This address, although it was usually attended with some personal references, yet, like a modern dedication of a book, was simply a token of respect for an honoured friend; and the composition itself was none the less a work for the public and posterity.


Verse 4

4. Mightest know the certainty—This was the great ultimate object; that the Christian laity, of whom Theophilus was a representative, might be fully assured of the perfect confirmation of the Christian history. This confirmation would arise from the profoundly reliable character of Luke, and from his perfect understanding of all things, even

from the very first. Hast been instructed—The Greek word here used, κατηχηθης, is that from which the words catechise and catechumen are derived. This probably refers not to the catechesis of Theophilus’s childhood; for Theophilus was probably an adult when the apostolic ministry commenced. It more probably refers to the private oral instruction preparatory to baptism which the minister of the word bestowed on the young convert, over and above the preaching of the word. This catechetical instruction would embrace such documentary or traditional history of Jesus as his particular Church possessed. Luke now proposes to give this catechetical matter a more authentic substance and form.

It is agreed among scholars that this brief preface of Luke’s is written in the purest Greek style of any passage in the New Testament.


Verse 5

5. Days of Herod—Herod, surnamed the Great. See note on Matthew 2:1.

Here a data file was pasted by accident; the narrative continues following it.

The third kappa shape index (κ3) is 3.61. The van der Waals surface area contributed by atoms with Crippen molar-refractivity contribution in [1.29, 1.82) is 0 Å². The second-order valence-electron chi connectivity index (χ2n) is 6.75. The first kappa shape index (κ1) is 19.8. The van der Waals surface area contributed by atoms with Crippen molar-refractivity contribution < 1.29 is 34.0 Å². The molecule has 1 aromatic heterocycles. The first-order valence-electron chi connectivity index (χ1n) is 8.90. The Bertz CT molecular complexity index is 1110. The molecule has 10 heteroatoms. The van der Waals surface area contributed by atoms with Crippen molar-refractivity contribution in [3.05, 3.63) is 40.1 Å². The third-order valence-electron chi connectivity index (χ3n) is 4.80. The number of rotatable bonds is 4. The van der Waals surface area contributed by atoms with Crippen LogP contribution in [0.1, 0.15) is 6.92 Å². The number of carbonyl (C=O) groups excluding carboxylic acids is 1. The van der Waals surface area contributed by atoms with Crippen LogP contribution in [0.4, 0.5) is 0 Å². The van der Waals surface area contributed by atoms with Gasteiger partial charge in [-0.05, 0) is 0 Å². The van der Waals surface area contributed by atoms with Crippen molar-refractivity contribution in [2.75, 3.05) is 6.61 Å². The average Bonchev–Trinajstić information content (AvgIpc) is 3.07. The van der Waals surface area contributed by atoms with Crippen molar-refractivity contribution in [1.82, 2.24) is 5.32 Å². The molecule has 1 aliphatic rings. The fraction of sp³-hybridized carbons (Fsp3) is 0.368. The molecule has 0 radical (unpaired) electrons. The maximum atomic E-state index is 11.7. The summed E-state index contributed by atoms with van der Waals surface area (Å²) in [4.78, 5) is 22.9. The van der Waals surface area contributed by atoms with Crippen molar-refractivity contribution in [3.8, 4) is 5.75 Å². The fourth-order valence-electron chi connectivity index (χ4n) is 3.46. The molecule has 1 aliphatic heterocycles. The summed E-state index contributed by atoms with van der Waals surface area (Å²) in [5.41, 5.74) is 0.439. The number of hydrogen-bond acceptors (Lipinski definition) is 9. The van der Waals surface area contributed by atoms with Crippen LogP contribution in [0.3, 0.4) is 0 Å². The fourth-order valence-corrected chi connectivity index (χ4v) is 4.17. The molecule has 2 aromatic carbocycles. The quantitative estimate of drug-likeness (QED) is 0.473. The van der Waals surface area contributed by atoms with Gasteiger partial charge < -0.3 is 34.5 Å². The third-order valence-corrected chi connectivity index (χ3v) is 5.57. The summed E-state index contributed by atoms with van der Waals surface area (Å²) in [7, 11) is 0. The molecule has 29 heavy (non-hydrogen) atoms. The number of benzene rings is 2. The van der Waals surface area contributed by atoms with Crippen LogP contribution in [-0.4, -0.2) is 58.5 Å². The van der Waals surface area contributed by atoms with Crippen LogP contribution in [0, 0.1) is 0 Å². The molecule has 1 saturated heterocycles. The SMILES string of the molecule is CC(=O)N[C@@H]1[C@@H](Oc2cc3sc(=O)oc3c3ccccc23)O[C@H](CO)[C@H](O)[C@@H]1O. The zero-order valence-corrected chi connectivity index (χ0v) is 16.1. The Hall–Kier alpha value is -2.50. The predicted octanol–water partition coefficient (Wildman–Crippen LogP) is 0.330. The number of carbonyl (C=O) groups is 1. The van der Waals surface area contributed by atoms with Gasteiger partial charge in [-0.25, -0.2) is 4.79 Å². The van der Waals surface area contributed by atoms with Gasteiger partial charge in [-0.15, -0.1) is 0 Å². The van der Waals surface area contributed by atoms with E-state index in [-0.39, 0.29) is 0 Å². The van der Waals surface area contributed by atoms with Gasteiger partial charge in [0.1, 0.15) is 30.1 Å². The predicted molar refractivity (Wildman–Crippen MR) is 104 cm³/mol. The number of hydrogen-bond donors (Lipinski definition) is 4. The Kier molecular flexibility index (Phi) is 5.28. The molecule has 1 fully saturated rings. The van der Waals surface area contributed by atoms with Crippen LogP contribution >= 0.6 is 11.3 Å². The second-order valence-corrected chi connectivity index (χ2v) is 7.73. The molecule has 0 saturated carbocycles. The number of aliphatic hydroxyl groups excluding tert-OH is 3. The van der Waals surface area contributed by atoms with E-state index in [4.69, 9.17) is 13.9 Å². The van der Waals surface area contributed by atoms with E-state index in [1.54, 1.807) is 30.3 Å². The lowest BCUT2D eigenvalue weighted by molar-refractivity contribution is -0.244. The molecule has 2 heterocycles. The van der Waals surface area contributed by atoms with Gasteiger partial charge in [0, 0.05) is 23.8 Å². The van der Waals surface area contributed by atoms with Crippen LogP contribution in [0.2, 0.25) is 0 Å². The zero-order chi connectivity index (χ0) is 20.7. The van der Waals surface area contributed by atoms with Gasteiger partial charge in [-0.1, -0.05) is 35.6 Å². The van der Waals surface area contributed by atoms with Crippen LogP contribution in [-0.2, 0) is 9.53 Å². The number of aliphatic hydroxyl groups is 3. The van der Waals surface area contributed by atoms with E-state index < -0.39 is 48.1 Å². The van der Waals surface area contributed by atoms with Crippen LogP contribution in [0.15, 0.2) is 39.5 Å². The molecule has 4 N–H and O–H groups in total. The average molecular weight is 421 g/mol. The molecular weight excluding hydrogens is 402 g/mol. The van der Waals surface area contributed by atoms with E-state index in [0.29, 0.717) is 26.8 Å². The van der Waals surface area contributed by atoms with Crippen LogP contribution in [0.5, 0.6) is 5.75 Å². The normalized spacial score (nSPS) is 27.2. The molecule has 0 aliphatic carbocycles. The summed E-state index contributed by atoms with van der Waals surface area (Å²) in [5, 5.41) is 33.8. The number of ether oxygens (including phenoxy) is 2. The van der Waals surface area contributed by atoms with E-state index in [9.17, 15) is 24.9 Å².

Course of Abia—Abijah. See 1 Chronicles 24:3; 1 Chronicles 24:10; 1 Chronicles 24:19; also, Nehemiah 12:1; Nehemiah 12:4; Nehemiah 12:17. When the sons of Aaron became too numerous, David divided them into twenty-four courses, or classes. Each class had supervision of the daily service of the temple for a week. The priests for each day of the week were selected from the class by lot. On the return from the captivity but four courses were left, which were again divided into twenty-four. The course of Abia, being the eighth, it has been calculated officiated April 17-23, and in October 3-9.

His wife was of the daughters of Aaron—Both John’s parents were of priestly rank, the most honourable nobility among the Jews. It is a saying of R. Jochanan, “He that would be rich, let him join himself to the seed of Aaron; for so it is, that the law and the priesthood make rich. R. Idi bar Abin married a priestess, and from him proceeded those that were made doctors, namely, R. Shecheth, and R. Joshua.” And so Josephus says, “As among different nations there are different sorts of nobility, so with us the sharing of the priesthood is token of illustrious rank.” And so the learned Greek Jew of Alexandria, the celebrated Philo, a contemporary of Jesus, loftily said, “As far as God surpasses man in greatness, so far the high-priesthood surpasses the royalty; for the former is the service of God, the latter the care of men.” The two illustrious births now about to be announced were to be from the daughters of the sacred line of Aaron and the royal line of David.

[image]


Verses 5-25

§ 3.ELISABETH’S CONCEPTION, Luke 1:5-25.

Luke now opens his gospel history with the striking scene which announced the approaching birth of John, the harbinger of Jesus.